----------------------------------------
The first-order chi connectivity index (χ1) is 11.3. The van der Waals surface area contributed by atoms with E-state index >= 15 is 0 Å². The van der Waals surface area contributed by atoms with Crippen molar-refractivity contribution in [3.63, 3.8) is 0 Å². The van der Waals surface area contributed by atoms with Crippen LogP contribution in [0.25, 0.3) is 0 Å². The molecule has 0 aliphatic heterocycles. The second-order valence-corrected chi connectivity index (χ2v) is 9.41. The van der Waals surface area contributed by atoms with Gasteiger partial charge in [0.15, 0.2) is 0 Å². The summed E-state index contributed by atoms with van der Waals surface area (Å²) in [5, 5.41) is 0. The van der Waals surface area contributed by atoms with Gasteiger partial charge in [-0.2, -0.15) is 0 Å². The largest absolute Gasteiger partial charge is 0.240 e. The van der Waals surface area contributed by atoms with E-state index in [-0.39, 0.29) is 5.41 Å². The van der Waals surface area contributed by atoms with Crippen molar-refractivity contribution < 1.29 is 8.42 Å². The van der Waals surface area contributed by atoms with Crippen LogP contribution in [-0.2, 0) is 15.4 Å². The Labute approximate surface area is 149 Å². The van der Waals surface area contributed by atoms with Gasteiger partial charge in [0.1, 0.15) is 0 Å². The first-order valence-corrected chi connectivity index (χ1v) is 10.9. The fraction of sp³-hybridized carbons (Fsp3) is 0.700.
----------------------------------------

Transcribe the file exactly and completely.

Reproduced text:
The first-order chi connectivity index (χ1) is 11.3. The van der Waals surface area contributed by atoms with E-state index >= 15 is 0 Å². The van der Waals surface area contributed by atoms with Crippen molar-refractivity contribution in [3.63, 3.8) is 0 Å². The van der Waals surface area contributed by atoms with Crippen LogP contribution in [0.25, 0.3) is 0 Å². The molecule has 0 aliphatic heterocycles. The second-order valence-corrected chi connectivity index (χ2v) is 9.41. The van der Waals surface area contributed by atoms with Gasteiger partial charge in [0.15, 0.2) is 0 Å². The summed E-state index contributed by atoms with van der Waals surface area (Å²) in [5, 5.41) is 0. The van der Waals surface area contributed by atoms with Gasteiger partial charge in [-0.2, -0.15) is 0 Å². The largest absolute Gasteiger partial charge is 0.240 e. The van der Waals surface area contributed by atoms with E-state index in [-0.39, 0.29) is 5.41 Å². The van der Waals surface area contributed by atoms with Crippen molar-refractivity contribution < 1.29 is 8.42 Å². The van der Waals surface area contributed by atoms with Crippen LogP contribution in [-0.2, 0) is 15.4 Å². The Labute approximate surface area is 149 Å². The van der Waals surface area contributed by atoms with Gasteiger partial charge in [0.1, 0.15) is 0 Å². The first-order valence-corrected chi connectivity index (χ1v) is 10.9. The fraction of sp³-hybridized carbons (Fsp3) is 0.700.